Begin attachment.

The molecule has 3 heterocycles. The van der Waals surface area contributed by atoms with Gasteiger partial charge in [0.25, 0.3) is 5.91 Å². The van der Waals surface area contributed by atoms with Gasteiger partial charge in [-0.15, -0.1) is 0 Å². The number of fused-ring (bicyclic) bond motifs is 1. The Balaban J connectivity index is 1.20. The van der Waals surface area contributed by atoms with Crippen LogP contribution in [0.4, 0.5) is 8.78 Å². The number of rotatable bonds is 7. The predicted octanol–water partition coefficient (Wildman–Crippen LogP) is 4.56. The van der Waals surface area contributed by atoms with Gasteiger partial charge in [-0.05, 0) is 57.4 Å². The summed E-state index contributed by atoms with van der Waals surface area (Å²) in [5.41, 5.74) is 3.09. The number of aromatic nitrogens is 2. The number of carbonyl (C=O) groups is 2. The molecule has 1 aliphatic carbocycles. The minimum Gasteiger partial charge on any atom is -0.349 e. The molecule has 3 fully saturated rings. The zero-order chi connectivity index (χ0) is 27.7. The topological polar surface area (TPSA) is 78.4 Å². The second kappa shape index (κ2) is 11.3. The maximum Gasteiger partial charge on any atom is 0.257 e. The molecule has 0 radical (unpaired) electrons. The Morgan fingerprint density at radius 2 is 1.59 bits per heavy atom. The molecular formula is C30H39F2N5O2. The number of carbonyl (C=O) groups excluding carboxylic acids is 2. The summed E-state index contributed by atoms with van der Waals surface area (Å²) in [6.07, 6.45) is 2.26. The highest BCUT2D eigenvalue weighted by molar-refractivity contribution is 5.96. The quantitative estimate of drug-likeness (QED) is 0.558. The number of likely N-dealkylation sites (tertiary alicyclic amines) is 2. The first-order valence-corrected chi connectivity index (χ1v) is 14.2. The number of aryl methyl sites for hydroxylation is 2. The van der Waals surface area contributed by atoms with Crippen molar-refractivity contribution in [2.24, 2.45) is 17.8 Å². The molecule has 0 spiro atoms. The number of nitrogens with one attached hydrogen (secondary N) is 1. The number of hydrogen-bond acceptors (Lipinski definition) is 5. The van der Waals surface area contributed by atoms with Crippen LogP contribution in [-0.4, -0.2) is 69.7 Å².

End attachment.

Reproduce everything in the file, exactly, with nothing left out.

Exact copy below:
The molecule has 3 heterocycles. The van der Waals surface area contributed by atoms with Gasteiger partial charge in [0.25, 0.3) is 5.91 Å². The van der Waals surface area contributed by atoms with Gasteiger partial charge in [-0.15, -0.1) is 0 Å². The number of fused-ring (bicyclic) bond motifs is 1. The Balaban J connectivity index is 1.20. The van der Waals surface area contributed by atoms with Crippen LogP contribution in [0.4, 0.5) is 8.78 Å². The number of rotatable bonds is 7. The predicted octanol–water partition coefficient (Wildman–Crippen LogP) is 4.56. The van der Waals surface area contributed by atoms with Gasteiger partial charge in [-0.05, 0) is 57.4 Å². The summed E-state index contributed by atoms with van der Waals surface area (Å²) in [5.41, 5.74) is 3.09. The number of aromatic nitrogens is 2. The number of carbonyl (C=O) groups is 2. The molecule has 1 aliphatic carbocycles. The minimum Gasteiger partial charge on any atom is -0.349 e. The molecule has 3 fully saturated rings. The zero-order chi connectivity index (χ0) is 27.7. The topological polar surface area (TPSA) is 78.4 Å². The second kappa shape index (κ2) is 11.3. The maximum Gasteiger partial charge on any atom is 0.257 e. The molecule has 0 radical (unpaired) electrons. The Morgan fingerprint density at radius 2 is 1.59 bits per heavy atom. The molecular formula is C30H39F2N5O2. The number of carbonyl (C=O) groups excluding carboxylic acids is 2. The summed E-state index contributed by atoms with van der Waals surface area (Å²) in [6.07, 6.45) is 2.26. The highest BCUT2D eigenvalue weighted by molar-refractivity contribution is 5.96. The quantitative estimate of drug-likeness (QED) is 0.558. The number of likely N-dealkylation sites (tertiary alicyclic amines) is 2. The first-order valence-corrected chi connectivity index (χ1v) is 14.2. The number of aryl methyl sites for hydroxylation is 2. The van der Waals surface area contributed by atoms with Crippen molar-refractivity contribution in [2.24, 2.45) is 17.8 Å². The molecule has 0 spiro atoms. The number of nitrogens with one attached hydrogen (secondary N) is 1. The number of hydrogen-bond acceptors (Lipinski definition) is 5. The van der Waals surface area contributed by atoms with Crippen LogP contribution in [-0.4, -0.2) is 69.7 Å².